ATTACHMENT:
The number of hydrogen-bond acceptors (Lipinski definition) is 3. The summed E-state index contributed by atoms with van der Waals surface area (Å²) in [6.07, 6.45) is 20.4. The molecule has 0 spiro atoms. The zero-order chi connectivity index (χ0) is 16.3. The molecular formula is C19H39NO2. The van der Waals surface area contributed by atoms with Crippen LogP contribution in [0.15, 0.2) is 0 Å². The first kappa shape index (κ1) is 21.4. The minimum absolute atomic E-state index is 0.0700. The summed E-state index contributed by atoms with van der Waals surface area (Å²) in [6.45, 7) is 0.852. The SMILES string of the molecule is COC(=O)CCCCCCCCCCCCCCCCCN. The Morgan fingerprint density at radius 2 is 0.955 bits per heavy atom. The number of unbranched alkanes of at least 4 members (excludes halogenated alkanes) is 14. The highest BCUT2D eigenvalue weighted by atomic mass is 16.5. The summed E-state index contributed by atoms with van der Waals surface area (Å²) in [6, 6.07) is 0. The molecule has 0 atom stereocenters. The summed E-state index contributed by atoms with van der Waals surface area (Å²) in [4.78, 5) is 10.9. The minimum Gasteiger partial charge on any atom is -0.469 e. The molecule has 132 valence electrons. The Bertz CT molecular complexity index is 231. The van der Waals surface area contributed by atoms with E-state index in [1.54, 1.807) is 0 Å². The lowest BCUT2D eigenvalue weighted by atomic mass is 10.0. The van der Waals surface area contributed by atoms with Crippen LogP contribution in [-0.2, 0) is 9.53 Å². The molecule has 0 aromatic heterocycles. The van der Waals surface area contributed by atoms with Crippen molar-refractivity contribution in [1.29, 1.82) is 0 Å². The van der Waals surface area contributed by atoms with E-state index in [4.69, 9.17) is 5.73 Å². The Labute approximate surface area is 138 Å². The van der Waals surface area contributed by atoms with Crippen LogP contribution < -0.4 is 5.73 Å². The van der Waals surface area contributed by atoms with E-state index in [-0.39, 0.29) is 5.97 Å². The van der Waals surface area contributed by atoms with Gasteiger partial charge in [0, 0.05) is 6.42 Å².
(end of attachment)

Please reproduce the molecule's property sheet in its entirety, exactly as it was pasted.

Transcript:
The number of hydrogen-bond acceptors (Lipinski definition) is 3. The summed E-state index contributed by atoms with van der Waals surface area (Å²) in [6.07, 6.45) is 20.4. The molecule has 0 spiro atoms. The zero-order chi connectivity index (χ0) is 16.3. The molecular formula is C19H39NO2. The van der Waals surface area contributed by atoms with Crippen LogP contribution in [0.15, 0.2) is 0 Å². The first kappa shape index (κ1) is 21.4. The minimum absolute atomic E-state index is 0.0700. The summed E-state index contributed by atoms with van der Waals surface area (Å²) in [6.45, 7) is 0.852. The SMILES string of the molecule is COC(=O)CCCCCCCCCCCCCCCCCN. The Morgan fingerprint density at radius 2 is 0.955 bits per heavy atom. The number of unbranched alkanes of at least 4 members (excludes halogenated alkanes) is 14. The highest BCUT2D eigenvalue weighted by atomic mass is 16.5. The summed E-state index contributed by atoms with van der Waals surface area (Å²) in [6, 6.07) is 0. The molecule has 0 atom stereocenters. The summed E-state index contributed by atoms with van der Waals surface area (Å²) in [4.78, 5) is 10.9. The minimum Gasteiger partial charge on any atom is -0.469 e. The molecule has 132 valence electrons. The Bertz CT molecular complexity index is 231. The van der Waals surface area contributed by atoms with E-state index in [1.54, 1.807) is 0 Å². The lowest BCUT2D eigenvalue weighted by atomic mass is 10.0. The van der Waals surface area contributed by atoms with Crippen LogP contribution in [-0.2, 0) is 9.53 Å². The molecule has 0 aromatic heterocycles. The van der Waals surface area contributed by atoms with Crippen molar-refractivity contribution in [1.29, 1.82) is 0 Å². The van der Waals surface area contributed by atoms with E-state index in [4.69, 9.17) is 5.73 Å². The Labute approximate surface area is 138 Å². The van der Waals surface area contributed by atoms with Crippen LogP contribution < -0.4 is 5.73 Å². The van der Waals surface area contributed by atoms with E-state index in [-0.39, 0.29) is 5.97 Å². The van der Waals surface area contributed by atoms with Gasteiger partial charge in [0, 0.05) is 6.42 Å².